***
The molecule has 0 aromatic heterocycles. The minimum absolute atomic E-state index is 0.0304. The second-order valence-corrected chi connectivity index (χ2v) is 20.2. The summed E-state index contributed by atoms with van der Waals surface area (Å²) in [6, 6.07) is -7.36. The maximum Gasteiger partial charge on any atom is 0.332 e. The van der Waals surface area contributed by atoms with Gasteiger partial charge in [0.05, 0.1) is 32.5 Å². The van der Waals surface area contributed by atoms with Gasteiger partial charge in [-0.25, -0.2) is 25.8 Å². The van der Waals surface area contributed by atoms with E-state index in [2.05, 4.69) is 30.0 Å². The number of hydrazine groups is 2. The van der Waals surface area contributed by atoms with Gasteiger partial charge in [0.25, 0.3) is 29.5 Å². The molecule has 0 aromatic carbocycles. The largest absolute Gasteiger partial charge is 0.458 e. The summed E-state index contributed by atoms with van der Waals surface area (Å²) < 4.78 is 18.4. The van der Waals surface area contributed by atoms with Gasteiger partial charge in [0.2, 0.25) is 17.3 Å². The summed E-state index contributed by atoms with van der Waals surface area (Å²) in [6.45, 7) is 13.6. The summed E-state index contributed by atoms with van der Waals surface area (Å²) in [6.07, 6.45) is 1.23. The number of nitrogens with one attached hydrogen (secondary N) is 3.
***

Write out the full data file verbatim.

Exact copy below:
The molecule has 0 aromatic heterocycles. The minimum absolute atomic E-state index is 0.0304. The second-order valence-corrected chi connectivity index (χ2v) is 20.2. The summed E-state index contributed by atoms with van der Waals surface area (Å²) in [6, 6.07) is -7.36. The maximum Gasteiger partial charge on any atom is 0.332 e. The van der Waals surface area contributed by atoms with Gasteiger partial charge in [0.05, 0.1) is 32.5 Å². The van der Waals surface area contributed by atoms with Gasteiger partial charge in [-0.25, -0.2) is 25.8 Å². The van der Waals surface area contributed by atoms with E-state index in [2.05, 4.69) is 30.0 Å². The number of hydrazine groups is 2. The van der Waals surface area contributed by atoms with Gasteiger partial charge in [0.25, 0.3) is 29.5 Å². The molecule has 0 aromatic carbocycles. The largest absolute Gasteiger partial charge is 0.458 e. The summed E-state index contributed by atoms with van der Waals surface area (Å²) < 4.78 is 18.4. The van der Waals surface area contributed by atoms with Gasteiger partial charge in [0.2, 0.25) is 17.3 Å². The summed E-state index contributed by atoms with van der Waals surface area (Å²) in [6.45, 7) is 13.6. The summed E-state index contributed by atoms with van der Waals surface area (Å²) in [6.07, 6.45) is 1.23. The number of nitrogens with one attached hydrogen (secondary N) is 3.